The Urban Transport Crisis in Emerging Economies

Part of the series The Urban Book Series pp 221-246


South Africa

  • Fabio TodeschiniAffiliated withUniversity of Cape Town Email author 
  • , David DewarAffiliated withUniversity of Cape Town

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The chapter argues that the two primary influences on the structure and form of South African cities since the 1940’s—the planning and design ideology of modernism and the political ideology of apartheid or separate development—have resulted in cities characterized by low density sprawl, fragmentation, separation and a car-dominated movement system with strong radial tendencies. These spatial patterns, in combination, result in a wide range of social, economic, environmental and urban efficiency problems.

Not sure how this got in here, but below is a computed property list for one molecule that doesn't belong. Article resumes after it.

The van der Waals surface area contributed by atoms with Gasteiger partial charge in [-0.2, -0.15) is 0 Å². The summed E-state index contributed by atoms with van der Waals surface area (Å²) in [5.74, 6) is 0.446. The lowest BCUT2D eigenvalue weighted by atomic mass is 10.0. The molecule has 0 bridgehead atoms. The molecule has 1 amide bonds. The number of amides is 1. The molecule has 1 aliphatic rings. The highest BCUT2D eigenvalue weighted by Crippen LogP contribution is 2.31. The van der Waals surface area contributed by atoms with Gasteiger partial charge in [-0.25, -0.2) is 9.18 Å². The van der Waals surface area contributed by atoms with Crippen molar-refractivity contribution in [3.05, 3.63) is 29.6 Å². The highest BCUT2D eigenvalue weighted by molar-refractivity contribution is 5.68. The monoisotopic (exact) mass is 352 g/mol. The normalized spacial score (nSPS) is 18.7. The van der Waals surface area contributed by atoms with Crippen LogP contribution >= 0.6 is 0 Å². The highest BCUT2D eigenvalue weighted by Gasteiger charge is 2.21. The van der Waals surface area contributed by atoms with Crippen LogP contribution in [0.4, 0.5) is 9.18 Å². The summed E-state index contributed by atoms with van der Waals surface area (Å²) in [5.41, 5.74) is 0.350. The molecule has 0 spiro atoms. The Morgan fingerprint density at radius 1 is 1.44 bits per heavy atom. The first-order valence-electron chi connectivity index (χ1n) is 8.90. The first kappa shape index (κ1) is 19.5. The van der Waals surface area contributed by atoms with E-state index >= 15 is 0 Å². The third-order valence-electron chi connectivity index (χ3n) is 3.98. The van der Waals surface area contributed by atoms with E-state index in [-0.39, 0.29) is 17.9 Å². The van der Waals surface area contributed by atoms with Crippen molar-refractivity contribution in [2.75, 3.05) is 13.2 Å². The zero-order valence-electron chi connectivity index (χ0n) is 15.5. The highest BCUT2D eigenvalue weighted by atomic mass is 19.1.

The chapter then reviews trends in transport use and mobility before identifying a number of pressing transport problems. Finally, it focuses on two essential solutions: promoting urban corridors as a unit of urban planning attention; and the establishment of an integrated urban transport authority.